Unusual Radio Frequency Pattern has Astronomers Stumped
Scientists working at Curtin University recently stumbled across a baffling phenomenon in their data that has their team of radio astronomers scratching their heads. An honors student named Tyrone O’Doherty discovered the source while using the Murchison Widefield Array (MWA) telescope in Western Australia. The mystery object gave off intense light in approximately 20-minute intervals, which had previously been unheard of for a ‘transient’, the field’s term for objects that pulse on and off. Most transients either flicker much slower, in the range of days to months, or extremely rapidly, in seconds or even milliseconds. The object also emitted frequencies at a much greater intensity than expected, possibly outshining even the immense power of a supermassive black hole. Lead astrophysicist Dr Natasha Hurley-Walker poured over 8 years of data recorded by the MWA and found 70 more instances of the phenomenon over a 3-month period in 2018 after which the object stopped picking up, adding to the confusion. Scientists were able to determine the object is approximately 4000 lightyears away from us, based on the transmission frequencies present in the pulses. They also concluded the pulses were polarized, meaning they likely came from a source of strong magnetism, and the shape of the pulses indicated the object that produced them was much smaller than our sun.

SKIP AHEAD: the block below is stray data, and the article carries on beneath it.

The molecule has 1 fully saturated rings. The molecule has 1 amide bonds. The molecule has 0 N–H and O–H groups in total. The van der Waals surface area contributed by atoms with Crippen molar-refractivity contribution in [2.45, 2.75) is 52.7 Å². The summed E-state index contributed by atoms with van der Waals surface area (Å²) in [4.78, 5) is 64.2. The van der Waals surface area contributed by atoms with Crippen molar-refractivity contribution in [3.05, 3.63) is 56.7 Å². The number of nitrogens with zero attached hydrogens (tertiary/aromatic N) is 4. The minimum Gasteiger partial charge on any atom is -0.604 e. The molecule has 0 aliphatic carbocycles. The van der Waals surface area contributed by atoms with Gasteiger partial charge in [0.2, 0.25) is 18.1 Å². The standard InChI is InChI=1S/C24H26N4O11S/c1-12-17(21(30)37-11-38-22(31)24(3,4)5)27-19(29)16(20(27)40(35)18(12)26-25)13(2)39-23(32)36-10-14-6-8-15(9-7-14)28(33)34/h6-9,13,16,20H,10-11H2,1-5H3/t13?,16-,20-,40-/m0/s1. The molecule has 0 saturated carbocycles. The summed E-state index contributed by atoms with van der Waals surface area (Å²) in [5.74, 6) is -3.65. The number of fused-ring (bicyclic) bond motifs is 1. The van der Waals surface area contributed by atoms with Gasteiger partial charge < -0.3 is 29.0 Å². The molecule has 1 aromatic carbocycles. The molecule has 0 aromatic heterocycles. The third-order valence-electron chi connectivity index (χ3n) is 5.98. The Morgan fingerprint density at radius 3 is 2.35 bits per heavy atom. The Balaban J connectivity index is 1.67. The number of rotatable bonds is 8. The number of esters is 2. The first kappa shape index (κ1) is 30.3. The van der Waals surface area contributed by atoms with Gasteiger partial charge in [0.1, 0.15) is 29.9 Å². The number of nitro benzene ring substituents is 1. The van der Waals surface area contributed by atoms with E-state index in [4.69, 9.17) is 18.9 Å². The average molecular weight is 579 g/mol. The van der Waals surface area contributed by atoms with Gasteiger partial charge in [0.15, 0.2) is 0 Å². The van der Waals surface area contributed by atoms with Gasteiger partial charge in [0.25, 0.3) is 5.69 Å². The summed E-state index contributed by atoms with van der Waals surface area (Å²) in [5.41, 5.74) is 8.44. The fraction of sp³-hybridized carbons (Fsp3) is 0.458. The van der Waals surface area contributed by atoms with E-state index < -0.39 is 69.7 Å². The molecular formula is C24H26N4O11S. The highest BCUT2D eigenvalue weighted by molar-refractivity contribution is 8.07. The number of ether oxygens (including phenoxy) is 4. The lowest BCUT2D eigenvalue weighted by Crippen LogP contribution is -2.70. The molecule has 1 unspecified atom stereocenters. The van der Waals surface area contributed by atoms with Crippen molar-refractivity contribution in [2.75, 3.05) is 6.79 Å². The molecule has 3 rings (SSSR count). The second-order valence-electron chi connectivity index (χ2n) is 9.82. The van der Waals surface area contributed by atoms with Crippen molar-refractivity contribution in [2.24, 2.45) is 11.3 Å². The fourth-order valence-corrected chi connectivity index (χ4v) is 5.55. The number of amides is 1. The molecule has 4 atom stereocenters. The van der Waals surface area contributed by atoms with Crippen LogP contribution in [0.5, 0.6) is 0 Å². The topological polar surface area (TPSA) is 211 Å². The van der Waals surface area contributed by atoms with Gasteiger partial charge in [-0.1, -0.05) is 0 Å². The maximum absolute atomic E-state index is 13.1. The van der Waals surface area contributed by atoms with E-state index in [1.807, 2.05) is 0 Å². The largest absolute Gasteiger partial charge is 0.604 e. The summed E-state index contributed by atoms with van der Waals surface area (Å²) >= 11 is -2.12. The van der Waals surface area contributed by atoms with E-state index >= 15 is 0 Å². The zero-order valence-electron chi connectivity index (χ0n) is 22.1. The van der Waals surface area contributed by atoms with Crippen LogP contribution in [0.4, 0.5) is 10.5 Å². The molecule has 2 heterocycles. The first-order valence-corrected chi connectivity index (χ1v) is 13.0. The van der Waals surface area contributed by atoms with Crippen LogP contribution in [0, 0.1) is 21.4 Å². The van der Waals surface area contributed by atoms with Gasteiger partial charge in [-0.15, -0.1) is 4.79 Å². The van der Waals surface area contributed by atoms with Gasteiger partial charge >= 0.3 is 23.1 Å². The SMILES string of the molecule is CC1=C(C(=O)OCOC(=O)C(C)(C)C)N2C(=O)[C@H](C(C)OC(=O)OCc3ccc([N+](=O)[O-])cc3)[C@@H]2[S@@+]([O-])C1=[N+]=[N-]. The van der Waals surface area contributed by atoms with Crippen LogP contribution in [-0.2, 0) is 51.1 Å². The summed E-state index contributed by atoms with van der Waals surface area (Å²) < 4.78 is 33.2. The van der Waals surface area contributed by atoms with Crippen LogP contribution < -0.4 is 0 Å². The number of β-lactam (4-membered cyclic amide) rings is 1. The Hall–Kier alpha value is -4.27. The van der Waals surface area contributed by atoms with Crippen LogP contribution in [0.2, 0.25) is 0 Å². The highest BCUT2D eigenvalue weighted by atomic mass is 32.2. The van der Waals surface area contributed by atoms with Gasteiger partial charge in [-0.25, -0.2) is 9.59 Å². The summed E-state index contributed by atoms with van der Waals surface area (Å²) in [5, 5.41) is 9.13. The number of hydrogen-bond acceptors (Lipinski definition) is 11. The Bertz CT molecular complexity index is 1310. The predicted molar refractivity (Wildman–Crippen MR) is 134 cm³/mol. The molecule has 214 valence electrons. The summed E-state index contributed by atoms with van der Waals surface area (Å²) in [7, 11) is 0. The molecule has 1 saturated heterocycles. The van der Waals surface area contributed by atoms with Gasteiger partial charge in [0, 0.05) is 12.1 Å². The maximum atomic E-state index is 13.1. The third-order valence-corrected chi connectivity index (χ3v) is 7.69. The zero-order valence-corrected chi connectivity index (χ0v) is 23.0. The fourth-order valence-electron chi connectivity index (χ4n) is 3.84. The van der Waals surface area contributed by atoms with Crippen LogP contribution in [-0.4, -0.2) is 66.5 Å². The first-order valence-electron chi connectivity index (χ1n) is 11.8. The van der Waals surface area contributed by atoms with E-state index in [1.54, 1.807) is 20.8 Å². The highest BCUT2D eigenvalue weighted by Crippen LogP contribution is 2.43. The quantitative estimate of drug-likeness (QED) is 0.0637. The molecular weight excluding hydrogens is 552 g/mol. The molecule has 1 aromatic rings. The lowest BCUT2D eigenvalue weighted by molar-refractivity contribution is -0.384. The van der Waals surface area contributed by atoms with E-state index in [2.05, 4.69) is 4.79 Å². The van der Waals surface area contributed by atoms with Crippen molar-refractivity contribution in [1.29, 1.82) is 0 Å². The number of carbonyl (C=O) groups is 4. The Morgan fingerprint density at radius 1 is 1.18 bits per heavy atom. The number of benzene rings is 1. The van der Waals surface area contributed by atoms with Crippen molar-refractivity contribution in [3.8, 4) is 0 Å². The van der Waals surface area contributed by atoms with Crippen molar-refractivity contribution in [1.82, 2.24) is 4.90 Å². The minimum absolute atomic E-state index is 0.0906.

These factors lead astrophysicists to believe the object is either a white dwarf or neutron star, the remnants of a star dying and collapsing into itself. And while they have never been observed, theorists believe neutron stars called “ultra-long period magnetars”, objects that behave similarly to the unknown phenomenon, could exist. They however did not predict that they could be so bright. Dr Hurley-Walker is continuing to monitor the object to see if it begins emitting energy again, with plans to search for more object that behave in this manner.
Click here, for an article by Dr Hurley-Walker on the discovery, or here for another article.
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